The Commerce Commission has published two papers outlining the process for its review of the Telecommunications Dispute Resolution Scheme (TDRS).
The Commission is required to review the TDRS every three years and to report on any recommendations for improving the scheme.
The first paper outlines the process for the 2021 review, including how stakeholders can take part. As this is the first time the Commission has reviewed the TDRS, it has also published a second paper, providing guidance on how the Commission will conduct these types of reviews.
“A key part of ensuring consumers are satisfied with their service is having access to independent, efficient and responsive dispute resolution services if problems arise that consumers can’t resolve directly with their providers,” Telecommunications Commissioner Tristan Gilbertson says.
“Our review will examine current arrangements and provide recommendations for any improvements to the scheme. It will also set dates for when we expect to see these improvements. If our recommendations are not implemented satisfactorily, we must report to the Government on this. The Government may then introduce an alternative dispute resolution scheme,” he says.
In April, the Commission intends to release a paper outlining issues of focus for the 2021 review. This paper will be informed by consultation on the October 2020 open letter in which the Commission called for feedback on the TDRS. The Commission will release a draft report for consultation around September, before publishing a final report in November.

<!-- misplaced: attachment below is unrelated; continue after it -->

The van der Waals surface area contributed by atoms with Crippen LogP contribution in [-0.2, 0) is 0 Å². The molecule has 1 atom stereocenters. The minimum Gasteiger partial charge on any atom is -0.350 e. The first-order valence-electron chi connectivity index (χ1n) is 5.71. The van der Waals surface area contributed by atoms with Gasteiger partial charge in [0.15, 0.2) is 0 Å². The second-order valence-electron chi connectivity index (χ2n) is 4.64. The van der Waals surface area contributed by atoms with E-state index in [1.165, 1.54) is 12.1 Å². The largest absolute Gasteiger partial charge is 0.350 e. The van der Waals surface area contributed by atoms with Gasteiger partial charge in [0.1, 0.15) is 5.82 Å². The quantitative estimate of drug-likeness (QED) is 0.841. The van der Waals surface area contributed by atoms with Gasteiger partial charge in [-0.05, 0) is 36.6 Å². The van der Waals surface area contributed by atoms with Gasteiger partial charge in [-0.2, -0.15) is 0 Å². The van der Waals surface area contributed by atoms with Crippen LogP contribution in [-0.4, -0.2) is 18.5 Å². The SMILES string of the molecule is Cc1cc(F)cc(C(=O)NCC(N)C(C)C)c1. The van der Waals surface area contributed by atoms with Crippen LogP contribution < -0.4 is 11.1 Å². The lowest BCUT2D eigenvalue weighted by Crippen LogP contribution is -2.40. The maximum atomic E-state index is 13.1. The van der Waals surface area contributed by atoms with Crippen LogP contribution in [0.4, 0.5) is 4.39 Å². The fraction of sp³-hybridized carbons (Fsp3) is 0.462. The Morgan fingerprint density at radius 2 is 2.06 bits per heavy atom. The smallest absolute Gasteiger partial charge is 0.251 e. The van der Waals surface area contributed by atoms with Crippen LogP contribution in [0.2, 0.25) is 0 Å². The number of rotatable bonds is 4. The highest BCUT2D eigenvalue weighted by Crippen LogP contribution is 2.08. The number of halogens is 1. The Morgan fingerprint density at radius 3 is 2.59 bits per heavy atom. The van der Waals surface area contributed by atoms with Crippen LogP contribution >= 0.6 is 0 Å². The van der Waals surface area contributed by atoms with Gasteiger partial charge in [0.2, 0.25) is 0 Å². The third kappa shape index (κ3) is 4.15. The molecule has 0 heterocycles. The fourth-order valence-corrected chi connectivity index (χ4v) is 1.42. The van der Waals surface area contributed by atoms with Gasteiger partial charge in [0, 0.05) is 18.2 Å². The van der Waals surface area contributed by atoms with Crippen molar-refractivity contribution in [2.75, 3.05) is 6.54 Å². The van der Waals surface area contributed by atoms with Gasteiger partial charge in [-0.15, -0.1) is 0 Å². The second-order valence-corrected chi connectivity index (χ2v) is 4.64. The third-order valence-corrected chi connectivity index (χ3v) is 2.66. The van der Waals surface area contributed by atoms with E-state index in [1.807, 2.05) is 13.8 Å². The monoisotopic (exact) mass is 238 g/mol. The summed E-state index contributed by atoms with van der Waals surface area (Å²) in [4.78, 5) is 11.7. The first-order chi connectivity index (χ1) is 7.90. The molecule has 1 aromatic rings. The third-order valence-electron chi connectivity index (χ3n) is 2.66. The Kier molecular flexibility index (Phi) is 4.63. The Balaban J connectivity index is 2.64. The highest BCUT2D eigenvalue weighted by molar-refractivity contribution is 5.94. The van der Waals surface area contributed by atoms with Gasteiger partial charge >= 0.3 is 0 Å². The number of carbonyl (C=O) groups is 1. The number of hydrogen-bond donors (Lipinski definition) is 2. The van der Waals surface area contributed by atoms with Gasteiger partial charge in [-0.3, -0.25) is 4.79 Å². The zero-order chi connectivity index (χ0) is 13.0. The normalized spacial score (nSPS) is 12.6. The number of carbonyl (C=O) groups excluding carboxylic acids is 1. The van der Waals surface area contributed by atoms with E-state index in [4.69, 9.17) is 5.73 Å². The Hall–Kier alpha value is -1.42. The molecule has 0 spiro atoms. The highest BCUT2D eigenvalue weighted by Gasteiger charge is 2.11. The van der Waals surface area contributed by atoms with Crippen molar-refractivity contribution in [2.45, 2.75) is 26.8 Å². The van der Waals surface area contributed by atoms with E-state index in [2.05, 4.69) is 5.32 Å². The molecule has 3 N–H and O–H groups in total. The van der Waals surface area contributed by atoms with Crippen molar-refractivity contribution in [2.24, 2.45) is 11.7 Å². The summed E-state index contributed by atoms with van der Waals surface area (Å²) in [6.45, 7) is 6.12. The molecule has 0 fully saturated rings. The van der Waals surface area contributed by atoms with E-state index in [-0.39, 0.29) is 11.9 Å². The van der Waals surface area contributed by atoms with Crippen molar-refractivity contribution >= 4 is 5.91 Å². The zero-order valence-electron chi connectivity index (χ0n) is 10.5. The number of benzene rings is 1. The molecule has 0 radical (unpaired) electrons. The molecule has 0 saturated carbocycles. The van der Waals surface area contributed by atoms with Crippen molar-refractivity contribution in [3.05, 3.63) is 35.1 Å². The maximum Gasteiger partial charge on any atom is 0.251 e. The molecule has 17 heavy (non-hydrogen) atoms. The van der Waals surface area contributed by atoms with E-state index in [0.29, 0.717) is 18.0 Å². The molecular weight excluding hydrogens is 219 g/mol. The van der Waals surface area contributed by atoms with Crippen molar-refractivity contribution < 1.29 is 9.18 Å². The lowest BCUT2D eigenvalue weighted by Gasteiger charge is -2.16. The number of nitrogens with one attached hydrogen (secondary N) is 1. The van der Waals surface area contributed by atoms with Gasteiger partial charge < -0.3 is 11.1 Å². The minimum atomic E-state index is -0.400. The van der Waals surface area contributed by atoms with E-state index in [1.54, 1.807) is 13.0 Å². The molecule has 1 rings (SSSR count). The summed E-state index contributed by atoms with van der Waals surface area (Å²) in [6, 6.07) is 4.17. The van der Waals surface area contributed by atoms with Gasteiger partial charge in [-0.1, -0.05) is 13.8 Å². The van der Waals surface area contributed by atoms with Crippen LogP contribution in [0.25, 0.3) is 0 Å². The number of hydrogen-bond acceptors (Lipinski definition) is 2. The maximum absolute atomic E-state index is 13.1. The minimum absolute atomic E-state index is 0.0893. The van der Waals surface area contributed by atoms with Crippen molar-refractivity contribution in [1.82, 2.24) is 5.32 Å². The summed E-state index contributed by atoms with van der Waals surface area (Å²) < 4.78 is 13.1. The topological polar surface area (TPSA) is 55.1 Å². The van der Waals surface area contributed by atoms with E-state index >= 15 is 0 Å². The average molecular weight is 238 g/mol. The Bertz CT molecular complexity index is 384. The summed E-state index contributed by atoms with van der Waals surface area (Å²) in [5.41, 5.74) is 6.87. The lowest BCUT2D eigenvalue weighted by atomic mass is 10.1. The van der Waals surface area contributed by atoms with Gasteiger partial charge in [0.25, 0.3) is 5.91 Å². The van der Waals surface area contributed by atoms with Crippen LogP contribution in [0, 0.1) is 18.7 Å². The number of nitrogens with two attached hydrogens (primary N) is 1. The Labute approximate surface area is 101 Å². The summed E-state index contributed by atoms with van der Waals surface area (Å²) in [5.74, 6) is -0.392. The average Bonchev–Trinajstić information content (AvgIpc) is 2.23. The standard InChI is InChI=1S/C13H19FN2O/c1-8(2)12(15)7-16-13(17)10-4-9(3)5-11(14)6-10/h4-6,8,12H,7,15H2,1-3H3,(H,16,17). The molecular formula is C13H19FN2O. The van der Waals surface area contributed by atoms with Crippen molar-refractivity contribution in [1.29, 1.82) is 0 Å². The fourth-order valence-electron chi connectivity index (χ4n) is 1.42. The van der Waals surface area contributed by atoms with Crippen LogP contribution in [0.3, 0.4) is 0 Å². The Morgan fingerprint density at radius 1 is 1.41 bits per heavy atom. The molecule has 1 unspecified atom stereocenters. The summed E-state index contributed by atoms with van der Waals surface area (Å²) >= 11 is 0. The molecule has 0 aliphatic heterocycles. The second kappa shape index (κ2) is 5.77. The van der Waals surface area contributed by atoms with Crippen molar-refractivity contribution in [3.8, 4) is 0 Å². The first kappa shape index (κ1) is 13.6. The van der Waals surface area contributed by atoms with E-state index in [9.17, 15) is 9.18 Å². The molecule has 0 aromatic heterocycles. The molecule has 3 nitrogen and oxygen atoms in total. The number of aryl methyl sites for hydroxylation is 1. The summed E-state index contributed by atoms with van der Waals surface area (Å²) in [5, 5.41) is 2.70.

The framework and process papers can be found on the Commission’s website.
The TDRS was set up in 2007 by the Telecommunications Forum, which is the industry body representing the majority of New Zealand’s telecommunications providers. The TDRS is designed to provide independent resolution of disputes. Consumers can take disputes with their telecommunications provider to the TDRS, which then works to find a resolution between the telecommunications provider and consumer. Fairway Resolution Limited is the dispute resolution provider for the scheme.
The Telecommunications Act directs the Commission to monitor retail service quality (RSQ), make information available in a way that informs consumer choice, and review industry dispute resolution schemes at least once every three years.
Retail service quality encompasses a range of measures including customer service, faults, installation, contracts, product disclosure, billing, switching, service performance, speed and availability.
The Telecommunications Act allows the Commission to issue guidelines to industry on RSQ codes, review industry RSQ codes, and create Commission RSQ codes.